The Sexist Truth Behind Dress Codes

Hang on for a minute...we're trying to find some more stories you might like.

Email This Story

A dress code is “a set of rules, usually written and posted, specifying the required manner of dress at a school, office, club, restaurant, etc.”(Webster Dictionary), and ideally it is established at schools to create an environment that is appropriate for learning. However, the reality of dress codes in many schools is rooted in sexist tendencies which mainly target girls. While the official school rules have guidelines for both males and females, more often than not, the students who “violate” the dress code are female. Why is this? Why should females be responsible for how others supposedly react to their outfits?

The foundation of the problem is sexism. Administrators or teachers regulate the length of girls’ shorts, the width of their tank tops (if tank tops are allowed in the first place), and the amount of skin they are allowed to show. In theory, this seems to be rather reasonable in order to avoid girls wearing shorts that expose their underwear or bottoms. But sadly, this is not the case.

For some students, dress codes are so extreme they can restrict personal expression. One such school is a Fred Fifer Middle School (Fred Fifer Dress Code). One section of the policy discusses that students may not wear “spaghetti straps, tube tops, tank tops, mesh tops, sleeveless shirts, shirts worn off the shoulder that expose bra straps, muscle shirts, half shirts or any tops that allow bare midriffs.” That’s right: students cannot wear tank tops of any kind. To me, this excessive and restrictive. Going further, the reason behind the lack of tank tops is due to boys being distracted by the shoulders of girls. By putting the responsibility of what a guy will think on girls, schools are creating an environment that is confining and unsuitable for learning.  

Many schools require that any shorts that are worn must be knee length or equal to the length of your fingertips when your arms are down. Not only is this preventing girls from freedom of expression, but it can also be difficult to fulfill due to our culture. I spoke with some girls I know from school, and one of them explained that the issue with requiring that girls wear shorts that are longer is that for teenage girls, it is very difficult to find that style in this day and age. I know this to be true from personal experience, and I eventually gave up and wore what my mother and I felt were appropriate personally. I was never dress coded, but a friend of mine told me a story:

In her 6th grade class, the teacher had all the females stand along the back wall and put their arms straight down, fingertips out so that she could see where their shorts sat. If the shorts weren’t longer or at the same spot as the end of their fingertips, she sent them to the office for a dress code violation, and in the end, only three girls out of fourteen “passed.” My friend felt “humiliated and embarrassed” because “every single guy was watching, [and] half of them [were] laughing.” I have a feeling that she wasn’t the only one who felt this way, and she actually passed. Just by making these girls stand in a line in front of everyone, the teacher was causing them to feel as if they are responsible for others’ thoughts. That is something no one should go through.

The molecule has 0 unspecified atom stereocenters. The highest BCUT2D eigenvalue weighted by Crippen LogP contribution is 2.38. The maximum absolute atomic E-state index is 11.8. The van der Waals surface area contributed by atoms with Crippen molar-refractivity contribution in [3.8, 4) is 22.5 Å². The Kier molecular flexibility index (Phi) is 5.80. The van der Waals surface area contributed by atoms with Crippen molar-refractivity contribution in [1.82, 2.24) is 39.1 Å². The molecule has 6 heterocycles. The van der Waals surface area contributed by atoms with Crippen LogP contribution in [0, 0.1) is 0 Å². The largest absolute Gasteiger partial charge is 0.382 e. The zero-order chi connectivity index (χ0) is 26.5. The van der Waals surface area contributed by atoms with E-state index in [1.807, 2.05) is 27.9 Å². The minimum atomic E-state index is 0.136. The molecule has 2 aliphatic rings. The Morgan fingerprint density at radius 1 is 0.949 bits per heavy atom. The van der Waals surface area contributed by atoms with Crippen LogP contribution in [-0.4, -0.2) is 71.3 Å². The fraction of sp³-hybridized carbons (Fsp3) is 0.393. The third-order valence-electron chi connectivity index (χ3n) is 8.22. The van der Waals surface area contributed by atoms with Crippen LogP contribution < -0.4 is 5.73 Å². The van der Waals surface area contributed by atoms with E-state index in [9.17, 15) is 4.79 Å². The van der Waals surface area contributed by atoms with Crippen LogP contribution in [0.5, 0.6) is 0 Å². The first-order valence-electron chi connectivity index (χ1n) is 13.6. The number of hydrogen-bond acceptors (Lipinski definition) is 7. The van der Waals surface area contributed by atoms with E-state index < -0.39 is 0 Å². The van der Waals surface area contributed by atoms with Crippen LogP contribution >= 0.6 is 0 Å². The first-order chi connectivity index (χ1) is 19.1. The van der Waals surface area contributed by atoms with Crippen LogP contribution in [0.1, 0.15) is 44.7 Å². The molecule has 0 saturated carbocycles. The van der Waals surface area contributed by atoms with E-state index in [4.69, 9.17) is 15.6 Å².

This story is just one of the many that I’ve heard, and sadly it won’t be the last. Despite the advancements we have made in fair treatment and equality between all genders, we still deal with issues like this. School should be a place where you go to learn and socialize and feel safe, not a place where teenage girls are sexualized and shamed for their clothing. In order to change the sexist aspects of dress codes, we need to focus on making them equal.

In our school district, we have a relatively loose dress code that is pretty good (D155 Dress Code). None of the rules regulate the length of girls’ shorts or the width of their tanktops. However, for other schools in our area, especially the middle schools, this isn’t the case. Those are the schools we should be focusing on improving.

I hope that we will be able to create a new dress code system that is fair and desexualized and can create a world where girls can go to school and wear what they want to and feel safe and comfortable in their choices.

Print Friendly, PDF & Email